“As teachers with up to 30 students, we do our best, but there’s no way that we can every day check in with each student, much less sit down and read with them one-on-one,” Welch said. “To have a Mr. Gene who is able to sit down one-on-one with them and check in has just been amazing for my classroom.”

The children have formed deep connections with Ward, Welch said. “We have adopted Mr. Gene, definitely, as our classroom grandparent,” she said. (KSL)







No more hungry kids. Desert News Letter to the Editor from Willie Dickerson


There was an excellent reminder of the importance of the SNAP program, or food stamps, by Ariane Dansie (“Keep SNAP funded,” April 7). One in five hungry children is too many. Connecting with our representatives about this tragedy of hunger in the world’s richest country can help turn it around. Please take five minutes for a call or email asking your representative and senators to fully fund the SNAP program.






Underserved communities reap returns from educational investments. Desert News commentary by Henri Sisneros


Political leaders in a modern world make decisions how to spend public monies — our taxes — in furtherance of public goals. One example: We promote the welfare of our citizens by way of investing in education.

It’s difficult to measure the efficacy of an investment in education. Do we compare the dollars we spend against monies spent by other educational systems? Should we track testing results to measure effectiveness? And do these metrics correlate whereby more investment equals better outcomes, or all of the above?

One key challenge to measuring an investment in education is that it’s difficult to capture long-term impacts. How can political leaders who must make yearly budgeting decisions know that the investment they make today is sound, when the long-term benefits are unknowable? Or how do we know today whether a particular initiative promotes educated, engaged and taxpaying citizens 10 or 20 years in the future?

I’ve been lucky to personally witness a successful education initiative that at least, anecdotally, supports investment in education initiatives that target underserved communities, including those of color.

In the mid-1980s, Layton, Utah, was a small — around 20,000 people — bedroom community adjacent to Hill Air Force Base, Davis County’s largest employer. Layton was diverse, drawing much of its population from workers and airmen from around the country who worked at the base.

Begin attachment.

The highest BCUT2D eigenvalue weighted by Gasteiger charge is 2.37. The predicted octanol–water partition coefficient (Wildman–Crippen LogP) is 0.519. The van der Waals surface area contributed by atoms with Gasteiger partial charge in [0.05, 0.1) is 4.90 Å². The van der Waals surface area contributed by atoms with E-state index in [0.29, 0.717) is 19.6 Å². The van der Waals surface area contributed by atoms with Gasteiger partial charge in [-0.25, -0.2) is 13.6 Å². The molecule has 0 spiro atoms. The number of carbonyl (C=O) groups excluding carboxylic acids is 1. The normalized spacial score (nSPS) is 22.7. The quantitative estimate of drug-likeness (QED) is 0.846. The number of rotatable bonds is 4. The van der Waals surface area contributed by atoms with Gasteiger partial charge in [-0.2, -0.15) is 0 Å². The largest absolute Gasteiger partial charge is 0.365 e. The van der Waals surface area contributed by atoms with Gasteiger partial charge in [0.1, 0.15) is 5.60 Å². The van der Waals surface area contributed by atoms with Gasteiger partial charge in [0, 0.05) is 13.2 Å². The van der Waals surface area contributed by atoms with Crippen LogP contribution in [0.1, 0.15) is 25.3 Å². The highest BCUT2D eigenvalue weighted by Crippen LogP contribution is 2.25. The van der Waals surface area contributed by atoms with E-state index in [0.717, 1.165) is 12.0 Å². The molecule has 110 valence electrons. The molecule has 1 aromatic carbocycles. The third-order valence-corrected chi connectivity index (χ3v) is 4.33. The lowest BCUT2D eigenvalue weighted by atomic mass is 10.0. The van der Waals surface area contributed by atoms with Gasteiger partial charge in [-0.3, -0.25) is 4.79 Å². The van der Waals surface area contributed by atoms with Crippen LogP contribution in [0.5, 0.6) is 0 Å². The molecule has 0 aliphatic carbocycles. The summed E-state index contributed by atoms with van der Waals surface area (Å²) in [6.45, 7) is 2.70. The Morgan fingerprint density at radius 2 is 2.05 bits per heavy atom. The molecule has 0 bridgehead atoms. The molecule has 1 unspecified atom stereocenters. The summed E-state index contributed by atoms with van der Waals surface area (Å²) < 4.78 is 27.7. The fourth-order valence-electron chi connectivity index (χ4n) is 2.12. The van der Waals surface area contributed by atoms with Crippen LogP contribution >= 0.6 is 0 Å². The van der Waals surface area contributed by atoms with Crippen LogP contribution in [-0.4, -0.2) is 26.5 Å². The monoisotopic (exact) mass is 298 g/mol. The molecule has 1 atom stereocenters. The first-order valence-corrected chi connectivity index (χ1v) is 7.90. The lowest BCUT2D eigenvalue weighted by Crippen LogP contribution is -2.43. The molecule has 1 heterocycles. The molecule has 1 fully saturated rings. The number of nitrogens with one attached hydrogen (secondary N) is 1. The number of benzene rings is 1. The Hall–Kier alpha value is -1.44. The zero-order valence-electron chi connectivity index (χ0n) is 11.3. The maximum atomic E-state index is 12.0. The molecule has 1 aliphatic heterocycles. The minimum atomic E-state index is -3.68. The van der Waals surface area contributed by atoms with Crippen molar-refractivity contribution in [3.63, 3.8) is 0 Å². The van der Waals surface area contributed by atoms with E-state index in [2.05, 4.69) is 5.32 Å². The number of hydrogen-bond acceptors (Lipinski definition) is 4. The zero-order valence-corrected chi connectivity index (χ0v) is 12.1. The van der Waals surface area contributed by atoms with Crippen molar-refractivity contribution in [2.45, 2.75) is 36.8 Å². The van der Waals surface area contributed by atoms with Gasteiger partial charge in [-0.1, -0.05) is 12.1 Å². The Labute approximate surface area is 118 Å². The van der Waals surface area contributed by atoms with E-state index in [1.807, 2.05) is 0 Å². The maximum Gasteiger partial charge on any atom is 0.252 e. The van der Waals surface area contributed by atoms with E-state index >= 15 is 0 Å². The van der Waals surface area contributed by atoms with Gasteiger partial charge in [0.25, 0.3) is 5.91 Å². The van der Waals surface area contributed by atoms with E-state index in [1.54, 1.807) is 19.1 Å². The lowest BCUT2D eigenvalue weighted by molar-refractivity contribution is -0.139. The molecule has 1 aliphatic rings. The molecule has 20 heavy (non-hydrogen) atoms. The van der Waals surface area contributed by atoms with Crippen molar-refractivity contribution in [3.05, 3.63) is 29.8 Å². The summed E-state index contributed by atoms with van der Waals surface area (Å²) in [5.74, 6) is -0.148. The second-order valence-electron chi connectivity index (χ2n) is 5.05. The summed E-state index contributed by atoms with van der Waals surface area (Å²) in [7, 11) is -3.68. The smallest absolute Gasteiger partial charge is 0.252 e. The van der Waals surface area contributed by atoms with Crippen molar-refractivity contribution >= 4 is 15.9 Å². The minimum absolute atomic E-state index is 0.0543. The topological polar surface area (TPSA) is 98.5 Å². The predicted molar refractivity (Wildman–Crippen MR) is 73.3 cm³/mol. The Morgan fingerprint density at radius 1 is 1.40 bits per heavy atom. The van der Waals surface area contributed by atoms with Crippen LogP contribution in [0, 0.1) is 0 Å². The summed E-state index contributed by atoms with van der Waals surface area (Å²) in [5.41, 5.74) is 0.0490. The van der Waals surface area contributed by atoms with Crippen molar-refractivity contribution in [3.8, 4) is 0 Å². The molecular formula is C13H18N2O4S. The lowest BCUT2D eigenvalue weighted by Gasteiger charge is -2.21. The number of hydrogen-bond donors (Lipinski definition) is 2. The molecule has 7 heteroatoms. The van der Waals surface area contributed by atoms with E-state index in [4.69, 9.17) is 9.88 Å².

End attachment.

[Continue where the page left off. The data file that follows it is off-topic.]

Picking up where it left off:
The ‘most powerful’ classroom innovation — by the $1 million teaching prize winner Washington Post commentary by Nancie Atwell


Nancie Atwell is the renowned founder of the Center for Teaching and Learning, an award-winning non-profit independent K-12 demonstration school in Edgecomb, Maine, where she teaches seventh- and eighth-grade writing, reading and history. She is the author of numerous books, including the classic “In the Middle: A Lifetime of Learning About Writing, Reading, and Adolescents,” which has inspired teachers for years, and she has won numerous awards, including the first-ever $1 million Global Teacher Prize given last month by the Varkey Foundation.

Atwell’s school has a national reputation for its research-based literacy methods which focus on engaging and challenging students while fostering relationships between faculty and parents. A hallmark of the school are the  collections of books, carefully selected by adults, from which students can choose. Afterward the children develop lists of  books they found inspiring, an effort  to help guide other young people looking for great books to read. The recommended book lists are on the school’s website and popular with teachers around the country.

In this post, Atwell reclaims the term “innovation” from the tech world and identifies what she calls the simplest and most powerful classroom innovation that she has used in during her 40-year career. (WaPo)






Don’t Just Kiss Babies, Promise Them an Education U.S. and World Report News commentary by Sara Mead


Shaking hands and kissing babies. It’s the old stereotype of a political campaign. Now that several candidates have thrown their hats in the ring for the 2016 presidential race, we can expect to see a lot more of both in the next 18 months. But this time around, we should expect candidates to do more than kiss the babies.